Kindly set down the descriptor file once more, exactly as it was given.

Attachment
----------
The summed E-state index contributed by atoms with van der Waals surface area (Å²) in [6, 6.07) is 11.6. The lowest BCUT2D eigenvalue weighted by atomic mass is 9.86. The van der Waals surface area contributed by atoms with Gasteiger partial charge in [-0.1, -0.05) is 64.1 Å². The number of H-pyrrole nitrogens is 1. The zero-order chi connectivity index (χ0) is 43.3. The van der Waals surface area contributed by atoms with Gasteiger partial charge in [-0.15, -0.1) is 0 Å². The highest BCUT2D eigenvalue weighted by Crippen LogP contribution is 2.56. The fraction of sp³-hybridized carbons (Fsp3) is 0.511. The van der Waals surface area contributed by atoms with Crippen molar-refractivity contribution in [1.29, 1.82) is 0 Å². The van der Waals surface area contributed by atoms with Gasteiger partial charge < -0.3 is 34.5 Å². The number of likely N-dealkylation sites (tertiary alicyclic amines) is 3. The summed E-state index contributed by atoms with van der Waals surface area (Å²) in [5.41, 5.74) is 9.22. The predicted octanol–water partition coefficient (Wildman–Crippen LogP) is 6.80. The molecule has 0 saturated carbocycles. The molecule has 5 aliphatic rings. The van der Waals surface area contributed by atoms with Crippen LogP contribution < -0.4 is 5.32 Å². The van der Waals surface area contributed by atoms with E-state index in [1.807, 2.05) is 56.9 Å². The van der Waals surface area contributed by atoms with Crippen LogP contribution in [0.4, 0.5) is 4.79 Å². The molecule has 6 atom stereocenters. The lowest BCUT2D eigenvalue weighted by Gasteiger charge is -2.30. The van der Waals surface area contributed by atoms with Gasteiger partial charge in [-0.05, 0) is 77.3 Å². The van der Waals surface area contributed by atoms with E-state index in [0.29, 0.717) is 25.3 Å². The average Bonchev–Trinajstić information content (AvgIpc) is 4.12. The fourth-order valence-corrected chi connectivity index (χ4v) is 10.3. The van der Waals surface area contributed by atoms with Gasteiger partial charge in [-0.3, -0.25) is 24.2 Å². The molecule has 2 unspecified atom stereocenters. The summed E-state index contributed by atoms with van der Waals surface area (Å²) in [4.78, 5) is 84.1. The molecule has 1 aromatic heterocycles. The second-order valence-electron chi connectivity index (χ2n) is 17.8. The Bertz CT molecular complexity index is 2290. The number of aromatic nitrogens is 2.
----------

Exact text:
The summed E-state index contributed by atoms with van der Waals surface area (Å²) in [6, 6.07) is 11.6. The lowest BCUT2D eigenvalue weighted by atomic mass is 9.86. The van der Waals surface area contributed by atoms with Gasteiger partial charge in [-0.1, -0.05) is 64.1 Å². The number of H-pyrrole nitrogens is 1. The zero-order chi connectivity index (χ0) is 43.3. The van der Waals surface area contributed by atoms with Gasteiger partial charge in [-0.15, -0.1) is 0 Å². The highest BCUT2D eigenvalue weighted by Crippen LogP contribution is 2.56. The fraction of sp³-hybridized carbons (Fsp3) is 0.511. The van der Waals surface area contributed by atoms with Crippen molar-refractivity contribution in [1.29, 1.82) is 0 Å². The van der Waals surface area contributed by atoms with Gasteiger partial charge < -0.3 is 34.5 Å². The number of likely N-dealkylation sites (tertiary alicyclic amines) is 3. The summed E-state index contributed by atoms with van der Waals surface area (Å²) in [5.41, 5.74) is 9.22. The predicted octanol–water partition coefficient (Wildman–Crippen LogP) is 6.80. The molecule has 0 saturated carbocycles. The molecule has 5 aliphatic rings. The van der Waals surface area contributed by atoms with Crippen LogP contribution < -0.4 is 5.32 Å². The van der Waals surface area contributed by atoms with E-state index in [1.807, 2.05) is 56.9 Å². The van der Waals surface area contributed by atoms with Crippen LogP contribution in [0.4, 0.5) is 4.79 Å². The molecule has 6 atom stereocenters. The lowest BCUT2D eigenvalue weighted by Gasteiger charge is -2.30. The van der Waals surface area contributed by atoms with Gasteiger partial charge in [-0.05, 0) is 77.3 Å². The van der Waals surface area contributed by atoms with E-state index in [0.29, 0.717) is 25.3 Å². The average Bonchev–Trinajstić information content (AvgIpc) is 4.12. The fourth-order valence-corrected chi connectivity index (χ4v) is 10.3. The van der Waals surface area contributed by atoms with Gasteiger partial charge in [-0.3, -0.25) is 24.2 Å². The molecule has 2 unspecified atom stereocenters. The summed E-state index contributed by atoms with van der Waals surface area (Å²) in [4.78, 5) is 84.1. The molecule has 1 aromatic heterocycles. The second-order valence-electron chi connectivity index (χ2n) is 17.8. The Bertz CT molecular complexity index is 2290. The number of aromatic nitrogens is 2.